What you need to know:
- Health and Education ministries have come up with a guidebook to help adolescents understand pregnancy, HIV/Aids and gender-based violence, among other issues.
- The sexual and reproductive health guide is designed to aid girls cope with emotional, social or physical challenges, among them pregnancy and HIV/Aids.
The Ministry of Health has raised the alarm over a surge in maternal deaths among girls aged 10-19 years.
Some 104 deaths were recorded in 2021, a huge increase from 31 in 2020, according to the ministry’s data on the Kenya Health Information System (KHIS).
At least one in every five pregnancies recorded in the country last year were among girls in the age bracket. This problem, coupled with other issues like teenage pregnancy, HIV/Aids, gender-based violence has seen Health and Education ministries come up with a guidebook to help adolescents understand more on these topics.
The sexual and reproductive health guide is titled ‘Understanding Adolescence: A guide for adolescents’.
It is designed to aid adolescents cope with emotional, social or physical challenges, among them pregnancy and HIV/Aids. It has a number of topics such as healthy relations, communication, mental health, sexual transmitted diseases, drug and substance abuse.
Dr Patrick Amoth, the acting director general for Health, said the guidebook will be available to all adolescents to help them make the right choices.
“As a parent of adolescents, the book makes my life easier as a reference document that I can share with my son and daughter and convey the correct information on various topics,” said Dr Amoth.
Acting Director of Medical Services Andrew Mulwa said at the launch of the guide at Kenya High School that the ministry is working on interventions to ensure the challenge is addressed gradually.
War on teen pregnancies
Dr Mulwa said the 2022 KHIS data shows progress in tackling teenage pregnancies compared to 2018/19, which recorded 30 per cent within the same age group.
A report released by the National Council for Population and Development (NCPD) and the National Aids Control Council (NACC) last year showed nine counties contributed over half of the pregnancies recorded among girls in the 10-14 age bracket between January 2020 and September 2021.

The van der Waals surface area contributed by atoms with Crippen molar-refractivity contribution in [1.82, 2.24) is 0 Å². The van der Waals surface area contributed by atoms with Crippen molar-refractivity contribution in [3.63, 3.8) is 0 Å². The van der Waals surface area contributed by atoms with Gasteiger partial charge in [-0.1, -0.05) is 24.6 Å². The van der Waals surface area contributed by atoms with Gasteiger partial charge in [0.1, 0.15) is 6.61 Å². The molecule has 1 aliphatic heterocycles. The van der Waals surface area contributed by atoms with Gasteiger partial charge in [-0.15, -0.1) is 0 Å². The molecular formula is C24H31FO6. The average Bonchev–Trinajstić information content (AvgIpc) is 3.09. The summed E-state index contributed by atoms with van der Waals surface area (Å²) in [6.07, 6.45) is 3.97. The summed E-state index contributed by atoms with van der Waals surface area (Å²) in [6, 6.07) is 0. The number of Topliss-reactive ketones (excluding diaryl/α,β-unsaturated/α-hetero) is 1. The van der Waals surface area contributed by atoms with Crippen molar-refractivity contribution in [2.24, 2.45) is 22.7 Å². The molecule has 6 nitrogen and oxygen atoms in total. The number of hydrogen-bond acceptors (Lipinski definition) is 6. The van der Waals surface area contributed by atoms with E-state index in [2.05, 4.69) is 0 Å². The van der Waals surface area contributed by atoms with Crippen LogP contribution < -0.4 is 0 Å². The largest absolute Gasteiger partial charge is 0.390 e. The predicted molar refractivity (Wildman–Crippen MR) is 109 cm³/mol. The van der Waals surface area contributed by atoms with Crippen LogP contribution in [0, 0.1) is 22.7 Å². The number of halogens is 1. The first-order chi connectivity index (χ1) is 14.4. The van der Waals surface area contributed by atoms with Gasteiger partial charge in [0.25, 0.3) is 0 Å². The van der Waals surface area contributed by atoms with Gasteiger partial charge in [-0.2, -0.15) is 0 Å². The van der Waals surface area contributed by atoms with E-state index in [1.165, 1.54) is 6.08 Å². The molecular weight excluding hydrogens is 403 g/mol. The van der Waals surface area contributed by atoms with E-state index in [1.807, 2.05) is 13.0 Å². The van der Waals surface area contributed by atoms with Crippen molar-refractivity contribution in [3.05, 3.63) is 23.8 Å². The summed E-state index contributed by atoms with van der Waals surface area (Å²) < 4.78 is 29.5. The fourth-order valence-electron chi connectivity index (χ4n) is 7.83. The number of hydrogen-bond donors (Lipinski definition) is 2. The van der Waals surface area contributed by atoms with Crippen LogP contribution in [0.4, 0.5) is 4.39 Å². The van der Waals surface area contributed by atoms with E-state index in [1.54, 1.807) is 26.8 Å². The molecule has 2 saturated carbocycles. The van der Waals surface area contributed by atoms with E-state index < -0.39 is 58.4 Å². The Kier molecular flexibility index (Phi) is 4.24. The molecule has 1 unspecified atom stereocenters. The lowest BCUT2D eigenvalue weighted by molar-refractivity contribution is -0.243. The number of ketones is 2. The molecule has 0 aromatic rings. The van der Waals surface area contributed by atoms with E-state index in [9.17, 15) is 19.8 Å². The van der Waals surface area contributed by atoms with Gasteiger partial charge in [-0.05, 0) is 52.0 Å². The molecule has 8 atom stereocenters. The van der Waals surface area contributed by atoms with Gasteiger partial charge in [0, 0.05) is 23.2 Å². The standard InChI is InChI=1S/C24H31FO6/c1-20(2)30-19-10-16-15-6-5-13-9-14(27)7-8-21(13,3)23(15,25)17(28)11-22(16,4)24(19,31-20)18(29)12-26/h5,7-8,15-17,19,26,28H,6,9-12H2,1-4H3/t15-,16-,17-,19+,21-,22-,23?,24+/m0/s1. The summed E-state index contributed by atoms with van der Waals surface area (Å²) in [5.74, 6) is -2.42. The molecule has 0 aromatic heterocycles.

The report, Adolescent Pregnancy in Kenya, indicated the nine counties collectively recorded 20,803 pregnancies among girls in that age bracket, comprising 56 per cent of the national tally. The counties were Nairobi, Kajiado, Homa Bay, Meru, Kericho, Narok, Kisii, Mandera and Bomet.
Nairobi, the report showed, also topped in the number of pregnancies among girls aged between 15-19, contributing 6.4 per cent of the national tally during the period under review.
It was followed by Kakamega, Narok, Meru, Bungoma and Nakuru counties. The report noted that 2018 recorded the highest number of teenage pregnancies at 427,135.
In July 2020, Sauti Sasa Youth Voice released a shocking report on teenage pregnancy. It showed more than 900 teenage girls’ were getting impregnated daily.
The rise in teenage pregnancy was attributed to the closure of schools and lockdown that was later imposed by the government to curb the spread of Covid-19.
The report, which was an initiative by Amref Health Africa, further established that 13, 000 girls drop out of school annually because of pregnancies.
A 2019 statistics from the Global Childhood, Kenya has the third-highest teen pregnancy rate globally at 82 per 1,000 births.
Pregnancy and childbirth complications are the leading causes of death among girls aged 15–19 years globally, according to the World Health Organisation.
A 2017 Kenyan study into maternal deaths revealed that nine per cent of women who died in the hospital were teenagers.
Lack of access to sex education and reproductive health services has been identified as significant cause of the rise in teen pregnancy in Kenya.
In 2013, the government committed to scaling up sex education, beginning courses in primary school in a bid to tame the rising cases of teenage pregnancies.
But efforts to fulfil this promise have been met with fierce opposition from conservatives, among them religious groups and politicians.
Proven interventions like appropriate sexuality education have often been dismissed on the ground that they would encourage young people to indulge in sex.
Currently, courses on sex education focus largely on HIV prevention and abstinence, which means students’ knowledge of sexual and reproductive health is limited.